How much budget can you allocate to purchasing support tools for your strategy? Can you foot the bill for Involver’s toolset to make your Facebook presence more powerful and easier to manage? Will you and your staff have smartphones capable of sharing content from anywhere with a 3G connection?

To build a successful strategy using social media, you’ll need to take a hard look at three resources:

  • Time: How much time can you or your company dedicate to these efforts on an ongoing basis?
  • Talent: What skills can you leverage that allow you to reach out online in a new format?
  • Technology: Both hardware and know-how – can your current hardware get the job done and are your tech skills up to the task (or do you have a geek in waiting that could help you out)?

Step Two: Content: Before you create that corporate account at, take a step back and consider what content you’ve got to share with the world.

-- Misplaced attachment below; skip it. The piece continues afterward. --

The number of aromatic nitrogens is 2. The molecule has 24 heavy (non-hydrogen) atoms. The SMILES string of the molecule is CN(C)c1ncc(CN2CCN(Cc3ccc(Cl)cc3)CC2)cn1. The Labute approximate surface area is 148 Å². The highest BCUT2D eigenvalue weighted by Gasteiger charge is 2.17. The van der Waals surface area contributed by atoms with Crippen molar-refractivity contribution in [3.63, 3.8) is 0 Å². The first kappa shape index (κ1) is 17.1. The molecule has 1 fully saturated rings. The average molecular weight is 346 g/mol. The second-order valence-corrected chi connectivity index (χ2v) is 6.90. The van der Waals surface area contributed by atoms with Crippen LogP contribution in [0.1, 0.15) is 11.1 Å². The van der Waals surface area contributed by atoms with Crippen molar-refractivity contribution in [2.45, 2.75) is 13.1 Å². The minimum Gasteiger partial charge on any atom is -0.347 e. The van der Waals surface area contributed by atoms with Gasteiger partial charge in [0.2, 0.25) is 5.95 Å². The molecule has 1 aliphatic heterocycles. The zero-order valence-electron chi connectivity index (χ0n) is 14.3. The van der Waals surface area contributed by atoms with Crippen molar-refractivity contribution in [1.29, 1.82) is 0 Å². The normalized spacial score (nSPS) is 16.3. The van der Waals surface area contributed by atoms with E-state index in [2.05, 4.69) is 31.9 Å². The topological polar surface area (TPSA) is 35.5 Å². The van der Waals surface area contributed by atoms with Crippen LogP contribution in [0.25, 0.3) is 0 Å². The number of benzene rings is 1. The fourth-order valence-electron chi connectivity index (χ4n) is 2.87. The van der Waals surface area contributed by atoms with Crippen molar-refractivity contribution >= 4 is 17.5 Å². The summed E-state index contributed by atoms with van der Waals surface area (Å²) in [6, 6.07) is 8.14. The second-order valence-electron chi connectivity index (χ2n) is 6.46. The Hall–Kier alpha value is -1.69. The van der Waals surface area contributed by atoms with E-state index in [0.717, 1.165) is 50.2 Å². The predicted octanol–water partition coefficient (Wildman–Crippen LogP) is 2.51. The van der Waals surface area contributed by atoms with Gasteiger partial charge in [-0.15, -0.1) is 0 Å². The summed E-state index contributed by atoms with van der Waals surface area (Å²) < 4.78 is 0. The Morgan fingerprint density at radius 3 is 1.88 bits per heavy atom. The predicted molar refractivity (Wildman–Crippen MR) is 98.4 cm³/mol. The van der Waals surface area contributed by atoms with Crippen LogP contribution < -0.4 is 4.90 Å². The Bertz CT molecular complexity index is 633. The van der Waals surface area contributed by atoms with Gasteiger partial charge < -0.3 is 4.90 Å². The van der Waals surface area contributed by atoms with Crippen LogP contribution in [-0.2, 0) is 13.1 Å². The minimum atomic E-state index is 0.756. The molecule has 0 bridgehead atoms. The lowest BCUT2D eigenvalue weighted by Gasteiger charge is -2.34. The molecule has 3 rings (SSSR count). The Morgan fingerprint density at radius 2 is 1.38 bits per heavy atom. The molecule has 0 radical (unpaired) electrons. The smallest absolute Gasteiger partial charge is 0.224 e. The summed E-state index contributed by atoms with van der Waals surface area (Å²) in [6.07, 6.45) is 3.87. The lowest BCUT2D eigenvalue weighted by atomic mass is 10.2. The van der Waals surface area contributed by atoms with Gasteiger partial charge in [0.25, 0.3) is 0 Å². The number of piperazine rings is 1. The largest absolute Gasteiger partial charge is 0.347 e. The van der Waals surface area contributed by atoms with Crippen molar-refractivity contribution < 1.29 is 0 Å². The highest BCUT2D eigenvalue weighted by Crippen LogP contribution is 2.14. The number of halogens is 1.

The first part of content brainstorming should be a raid of your archives. Have you got good informational articles that can be repurposed as blog posts with a facelift? Do you have some PowerPoint presentations explaining your product or service that can be shared at Videos teaching someone some tips and tricks that you can add to YouTube? Audio files that teach – can they be made into a regular podcast? Content is king in any social media campaign, so consider first what you’ve got to use. In many cases, generating new content is also the most time consuming (and therefore resource consuming) aspect of your strategy, so make sure you use what you’ve already got.

But your own content is less than half of the equation. In order for your outreach effort to be a success, you need to become a valuable resource to your target market. And that means sharing a wealth of top-notch content that extends well beyond your own self-promotion efforts. If you’ve done a good job of building a successful listening system and know what content is relevant to your target market and where they can find those resources, you’re well on your way to sharing great links.